In the Reno tourney title game, Crandell sparked a four-run rally with a double in a 5-3 win over a Nevada foe. 

Crandell batted just .143 (3 for 21) at NVC this spring, with a triple, homer and two RBIs. Now he’s hitting .364 (12 for 33) with three doubles, a triple and 11 RBIs. He started the summer with the Napa American Legion 19’s, hitting three homers, before leaving to join Top Speed in late June.

“I really worked with Crandell on his hitting approach with a wood bat and he has taken in everything I have said and has been a big-time asset to our line-up,” Switala said.

Crandell shares catching duties with Los Medanos player Matt Arruda.

“It’s my first time using wood bats outside of a batting cage, and it’s making me a better hitter because there’s less room for error,” Crandell said. “I’ve really had to learn how to keep my hands inside the ball (closer to the body at impact), and I’m catching different pitchers every day.”

Crandell would like more than anything to follow in Accardo’s path, catch the eye of a four-year college, and be able to use aluminum bats again. 

“After using wood bats, I hit with an aluminum bat in the cage the other day and it was so much easier to hit the sweet spot, and the ball was just jumping off it,” he said. “I’ve played with Bud since we were 8 or 9 and it pushes me that he got a scholarship, to get that much better. He’s such a versatile player, and AJ is a sparkplug who gets on base and gets everything in the outfield.”

Crandell said he’d like to major in history, toward a career as a sports analyst, after another season at NVC next year.

“I’m looking forward to spring and seeing how much better I’ve gotten,” he said. “Coach Switala sparks that fire and makes us want to be better.”

Borja started the spring as a captain for Vintage , but had to leave the team in mid-April because he was academically ineligible. He was batting .350 with four triples at the time.

“I cut out all the extracurricular activities I was doing so I could focus more on school and get my work done,” said Borja, who played for the Monticello Empire League All-Stars in a 7-1 win over the Superior California Athletic Conference on June 8.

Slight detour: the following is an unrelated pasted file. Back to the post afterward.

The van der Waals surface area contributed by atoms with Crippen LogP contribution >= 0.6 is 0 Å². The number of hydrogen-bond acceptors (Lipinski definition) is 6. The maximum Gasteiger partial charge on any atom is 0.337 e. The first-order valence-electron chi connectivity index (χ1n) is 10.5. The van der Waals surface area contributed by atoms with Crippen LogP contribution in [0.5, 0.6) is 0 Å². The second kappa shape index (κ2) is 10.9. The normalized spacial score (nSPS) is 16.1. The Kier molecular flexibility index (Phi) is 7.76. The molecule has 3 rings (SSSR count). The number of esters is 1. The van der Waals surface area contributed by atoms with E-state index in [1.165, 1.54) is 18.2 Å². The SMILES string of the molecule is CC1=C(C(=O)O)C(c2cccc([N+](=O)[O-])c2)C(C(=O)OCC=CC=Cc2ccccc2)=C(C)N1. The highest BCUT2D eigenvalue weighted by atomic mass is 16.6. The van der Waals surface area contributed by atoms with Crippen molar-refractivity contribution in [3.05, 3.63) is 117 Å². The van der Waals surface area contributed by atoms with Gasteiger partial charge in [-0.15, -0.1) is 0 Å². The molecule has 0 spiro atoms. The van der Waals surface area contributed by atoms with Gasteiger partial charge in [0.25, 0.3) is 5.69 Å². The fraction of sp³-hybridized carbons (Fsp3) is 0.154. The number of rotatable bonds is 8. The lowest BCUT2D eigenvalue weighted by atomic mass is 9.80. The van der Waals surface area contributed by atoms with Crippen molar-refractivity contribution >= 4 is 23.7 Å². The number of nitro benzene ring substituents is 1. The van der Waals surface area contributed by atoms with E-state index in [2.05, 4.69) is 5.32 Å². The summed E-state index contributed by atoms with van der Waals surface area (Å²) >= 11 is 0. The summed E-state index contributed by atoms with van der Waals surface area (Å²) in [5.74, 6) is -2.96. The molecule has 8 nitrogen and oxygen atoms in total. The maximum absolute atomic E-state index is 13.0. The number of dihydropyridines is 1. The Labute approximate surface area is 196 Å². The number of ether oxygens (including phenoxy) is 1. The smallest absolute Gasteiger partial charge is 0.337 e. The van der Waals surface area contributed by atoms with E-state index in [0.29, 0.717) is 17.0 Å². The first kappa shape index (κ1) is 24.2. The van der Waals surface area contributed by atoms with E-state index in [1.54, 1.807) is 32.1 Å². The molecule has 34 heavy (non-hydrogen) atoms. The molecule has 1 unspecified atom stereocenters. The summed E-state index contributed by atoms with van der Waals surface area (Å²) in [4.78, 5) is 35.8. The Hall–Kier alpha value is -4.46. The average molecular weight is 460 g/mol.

Meanwhile, he’d joined Top Speed for its May 31 opener. One of the youngest players on the team, and not used to the wood bats the team uses, he didn’t play much at first. 

“It was kinda hard at first because the bat has a smaller barrel. You have to focus on hitting in the right spot to get a hit,” said Borja, who is now batting .333 (21 of 63) with two doubles along with his 19 RBIs.

Switala sees Borja as a leadoff hitter at the college level.

“AJ is really learning to use his speed at the plate with great push and drag bunts that have become hits where the fielder does not even try to throw him out,” the coach said. “I was worried he would be a bit behind, but he stepped up big the first weekend he was with us in Reno and had a huge day and led us to victory against the best 19-and-under team in all of Reno.”

Borja said he’ll start his college career at Solano.

“The reason I chose to play for Solano was they’re the only school that talked to me about playing for them; I didn’t really want to walk on to a school,” he said, noting that the Falcons talked to him after the Crushers’ season opener at Rodriguez. “They saw me make three diving catches in the outfield, and they liked my swing. I didn’t know they were watching until (assistant coach Brett) Wedding came up to me afterward and said ‘I want you to talk to someone.’ ”

Borja said Solano has a special study for players, and that it should help him stay academically eligible there. Unlike Crandell and Accardo, he’s not sure if he wants to play for a four-year school.

“It depends on the situation, if I’m tired of going to school or not,” he said. “If I don’t have a career in baseball, I’ll probably stay around athletics and be a personal trainer or coach.”

He said Switala is a good role model as a coach.

“He’s really dedicated to winning,” Borja said. “If you’re not paying attention, he’ll make you run. He really pushes you. It helps to stay in the game.”